Commodore (rank)

Commodore is a naval rank used in many navies that is superior to a navy captain, but below a rear admiral. Non-English-speaking nations often use the rank of flotilla admiral, counter admiral, or senior captain as an equivalent, although counter admiral may also correspond to rear admiral.

Traditionally, "commodore" is the title for any officer assigned to command more than one ship at a time, even temporarily, much as "captain" is the traditional title for the commanding officer of a single ship even if the officer's official title in the service is a lower rank. As an official rank, a commodore typically commands a flotilla or squadron of ships as part of a larger task force or naval fleet commanded by an admiral. A commodore's ship is typically designated by the flying of a broad pennant, as opposed to an admiral's flag.

It is often regarded as a one-star rank with a NATO code of OF-6 (which is known in the U.S. as "rear admiral (lower half)"), but whether it is regarded as a flag rank varies between countries.It is sometimes abbreviated: as "Cdre" in British Royal Navy, "CDRE" in the US Navy, "Cmdre" in the Royal Canadian Navy, "COMO" in the Spanish Navy and in some navies speaking the Spanish language, or "CMDE" as used in some other Navies of several countries.

Comparative navy officer ranks of Asia

Rank comparison chart of navies of Asian states.

Note: Since none of the countries on this list are part of NATO, the conversion to equivalent NATO ranks are approximate.

Comparative navy officer ranks of the Commonwealth

Rank comparison chart of naval forces of Commonwealth of Nations states.

Most of the 52 commonwealth nations have their beginnings in British Empire and have shared naval traditions. By comparison Mozambique is a former Portuguese colony. Even after some had achieved a degree of independent government from the UK, their naval protection was still British; the Royal New Zealand Navy did not exist separately until 1941.

Fleet Command (Australia)

Fleet Command is responsible for the command, operations, readiness, training and force generation of all ships, submarines, aircraft squadrons, diving teams, and shore establishments of the Royal Australian Navy. Fleet Command is headquartered at HMAS Kuttabul in Sydney, and is led by the Commander Australian Fleet (COMAUSFLT), also referred to as Fleet Commander Australia (FCAUST), which is a rear admiral (two-star) appointment.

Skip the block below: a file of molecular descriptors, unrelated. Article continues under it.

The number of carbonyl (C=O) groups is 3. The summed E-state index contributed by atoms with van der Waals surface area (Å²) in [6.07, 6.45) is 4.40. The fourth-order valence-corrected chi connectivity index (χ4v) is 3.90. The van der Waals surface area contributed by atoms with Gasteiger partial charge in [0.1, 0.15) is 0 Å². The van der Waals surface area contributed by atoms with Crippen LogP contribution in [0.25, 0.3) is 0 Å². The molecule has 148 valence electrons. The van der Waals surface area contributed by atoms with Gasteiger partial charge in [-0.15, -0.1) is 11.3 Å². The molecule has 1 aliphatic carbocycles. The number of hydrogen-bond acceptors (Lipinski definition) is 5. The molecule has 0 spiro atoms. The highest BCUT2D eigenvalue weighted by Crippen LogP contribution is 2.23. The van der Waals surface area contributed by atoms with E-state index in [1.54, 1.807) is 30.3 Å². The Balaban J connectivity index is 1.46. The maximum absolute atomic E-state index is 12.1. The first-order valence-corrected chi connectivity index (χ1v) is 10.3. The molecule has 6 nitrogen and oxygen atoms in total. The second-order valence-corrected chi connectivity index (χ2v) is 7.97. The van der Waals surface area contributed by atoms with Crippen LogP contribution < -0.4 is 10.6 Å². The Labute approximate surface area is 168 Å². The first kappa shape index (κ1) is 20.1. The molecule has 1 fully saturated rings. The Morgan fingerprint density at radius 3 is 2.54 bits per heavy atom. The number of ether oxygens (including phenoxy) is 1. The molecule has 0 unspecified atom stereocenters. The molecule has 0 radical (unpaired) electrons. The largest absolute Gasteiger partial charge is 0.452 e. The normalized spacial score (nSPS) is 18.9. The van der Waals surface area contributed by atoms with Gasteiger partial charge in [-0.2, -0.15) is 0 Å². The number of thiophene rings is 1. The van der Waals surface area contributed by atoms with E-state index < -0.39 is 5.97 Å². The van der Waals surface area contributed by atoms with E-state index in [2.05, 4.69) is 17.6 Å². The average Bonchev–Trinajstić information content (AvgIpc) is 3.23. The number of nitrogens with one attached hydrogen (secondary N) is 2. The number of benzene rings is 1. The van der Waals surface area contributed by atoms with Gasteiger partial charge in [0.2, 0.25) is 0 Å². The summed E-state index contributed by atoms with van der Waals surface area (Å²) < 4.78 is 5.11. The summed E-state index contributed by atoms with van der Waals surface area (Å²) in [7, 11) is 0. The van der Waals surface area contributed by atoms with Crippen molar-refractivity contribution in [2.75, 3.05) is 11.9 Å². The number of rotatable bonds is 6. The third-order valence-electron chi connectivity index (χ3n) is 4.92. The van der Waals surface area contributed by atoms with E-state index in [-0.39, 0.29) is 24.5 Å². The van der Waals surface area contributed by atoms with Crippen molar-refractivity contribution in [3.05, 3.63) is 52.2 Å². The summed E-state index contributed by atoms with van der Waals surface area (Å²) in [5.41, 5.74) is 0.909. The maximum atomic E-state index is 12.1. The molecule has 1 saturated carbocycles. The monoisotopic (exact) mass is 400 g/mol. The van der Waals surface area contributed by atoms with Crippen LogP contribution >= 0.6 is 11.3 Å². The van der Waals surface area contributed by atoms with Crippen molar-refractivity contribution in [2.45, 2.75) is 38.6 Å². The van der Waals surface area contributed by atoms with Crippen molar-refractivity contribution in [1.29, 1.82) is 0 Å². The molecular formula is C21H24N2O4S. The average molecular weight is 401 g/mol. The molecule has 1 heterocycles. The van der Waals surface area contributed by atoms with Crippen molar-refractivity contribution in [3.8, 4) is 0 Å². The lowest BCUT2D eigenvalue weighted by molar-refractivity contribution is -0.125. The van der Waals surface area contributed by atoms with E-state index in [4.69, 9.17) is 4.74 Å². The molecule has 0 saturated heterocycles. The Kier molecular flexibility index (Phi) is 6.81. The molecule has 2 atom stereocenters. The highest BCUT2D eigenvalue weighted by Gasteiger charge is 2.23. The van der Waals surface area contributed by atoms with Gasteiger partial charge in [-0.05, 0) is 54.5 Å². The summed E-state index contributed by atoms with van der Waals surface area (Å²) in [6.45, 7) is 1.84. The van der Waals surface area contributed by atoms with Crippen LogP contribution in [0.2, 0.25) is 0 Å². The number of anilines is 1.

The position of Commander Australian Fleet was established in 2007. The previous positions since 1913 were:

Rear Admiral Commanding HM Australian Fleet (1913–1926),

Rear Admiral Commanding HM Australian Squadron (1926–1949),

Flag Officer Commanding HM Australian Fleet (1949–1988, regularly abbreviated as FOCAF), and

Maritime Commander Australia (1988–2007 – MCAUST).(I)

List of serving admirals of the Pakistan Navy

This is the list of serving Admirals of the Pakistan Navy. At present, the navy has one full admiral, 6 vice admirals and 26 rear admirals. The list is arranged according to the admirals' respective seniority.

Military Order of the Loyal Legion of the United States

The Military Order of the Loyal Legion of the United States (MOLLUS), or simply as the Loyal Legion is a United States patriotic order, organized April 15, 1865, by officers of the Army, Navy, or Marine Corps of the United States who "had aided in maintaining the honor, integrity, and supremacy of the national movement" during the American Civil War. It was formed by loyal union military officers in response to rumors from Washington of a conspiracy to destroy the Federal government by assassination of its leaders, in the immediate aftermath of the assassination of President Abraham Lincoln. They stated their purpose as the cherishing of the memories and associations of the war waged in defense of the unity and indivisibility of the Republic; the strengthening of the ties of fraternal fellowship and sympathy formed by companionship in arms; the relief of the widows and children of dead companions of the order; and the advancement of the general welfare of the soldiers and sailors of the United States. As the original officers died off, the veterans organization became an all-male hereditary society. The modern organization is composed of male descendants of these officers (hereditary members), and others who share the ideals of the Order (associate members), who collectively are considered "Companions". A female auxiliary, Dames of the Loyal Legion of the United States (DOLLUS), was formed in 1899 and accepted as an affiliate in 1915.

NOAA Commissioned Officer Corps

The National Oceanic and Atmospheric Administration Commissioned Officer Corps, known informally as the NOAA Corps, is one of seven federal uniformed services of the United States, and operates under the National Oceanic and Atmospheric Administration (NOAA), a scientific agency overseen by the Department of Commerce. The NOAA Corps is made up of scientifically and technically trained officers and is the smallest of the U.S. uniformed services. It is one of only two––the other being the United States Public Health Service Commissioned Corps––that consists only of commissioned officers, with no enlisted or warrant officer ranks.